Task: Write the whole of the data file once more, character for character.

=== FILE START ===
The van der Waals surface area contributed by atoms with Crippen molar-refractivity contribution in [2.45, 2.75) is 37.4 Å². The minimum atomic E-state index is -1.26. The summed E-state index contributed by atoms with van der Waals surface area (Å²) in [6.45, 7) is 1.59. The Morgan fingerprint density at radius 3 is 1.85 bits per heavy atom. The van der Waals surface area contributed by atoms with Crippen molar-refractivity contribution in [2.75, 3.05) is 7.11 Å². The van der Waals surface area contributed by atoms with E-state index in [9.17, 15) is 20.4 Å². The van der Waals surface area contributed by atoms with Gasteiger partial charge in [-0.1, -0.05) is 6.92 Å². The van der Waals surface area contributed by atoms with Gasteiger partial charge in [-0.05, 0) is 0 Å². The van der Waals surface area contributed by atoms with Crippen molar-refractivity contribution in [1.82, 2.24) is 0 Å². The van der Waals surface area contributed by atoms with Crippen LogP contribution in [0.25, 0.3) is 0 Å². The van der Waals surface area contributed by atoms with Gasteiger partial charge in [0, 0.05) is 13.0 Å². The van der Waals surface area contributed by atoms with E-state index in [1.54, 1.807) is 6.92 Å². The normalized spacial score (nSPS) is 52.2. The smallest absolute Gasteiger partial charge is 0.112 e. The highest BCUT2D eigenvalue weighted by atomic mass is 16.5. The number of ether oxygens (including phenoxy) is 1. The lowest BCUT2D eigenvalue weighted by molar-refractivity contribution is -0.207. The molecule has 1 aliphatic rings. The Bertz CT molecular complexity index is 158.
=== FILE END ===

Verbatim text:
The van der Waals surface area contributed by atoms with Crippen molar-refractivity contribution in [2.45, 2.75) is 37.4 Å². The minimum atomic E-state index is -1.26. The summed E-state index contributed by atoms with van der Waals surface area (Å²) in [6.45, 7) is 1.59. The Morgan fingerprint density at radius 3 is 1.85 bits per heavy atom. The van der Waals surface area contributed by atoms with Crippen molar-refractivity contribution in [2.75, 3.05) is 7.11 Å². The van der Waals surface area contributed by atoms with E-state index in [9.17, 15) is 20.4 Å². The van der Waals surface area contributed by atoms with Gasteiger partial charge in [-0.1, -0.05) is 6.92 Å². The van der Waals surface area contributed by atoms with Gasteiger partial charge in [-0.05, 0) is 0 Å². The van der Waals surface area contributed by atoms with Crippen molar-refractivity contribution in [1.82, 2.24) is 0 Å². The van der Waals surface area contributed by atoms with Crippen LogP contribution in [0.25, 0.3) is 0 Å². The van der Waals surface area contributed by atoms with Gasteiger partial charge in [0, 0.05) is 13.0 Å². The van der Waals surface area contributed by atoms with E-state index in [1.54, 1.807) is 6.92 Å². The normalized spacial score (nSPS) is 52.2. The smallest absolute Gasteiger partial charge is 0.112 e. The highest BCUT2D eigenvalue weighted by atomic mass is 16.5. The number of ether oxygens (including phenoxy) is 1. The lowest BCUT2D eigenvalue weighted by molar-refractivity contribution is -0.207. The molecule has 1 aliphatic rings. The Bertz CT molecular complexity index is 158.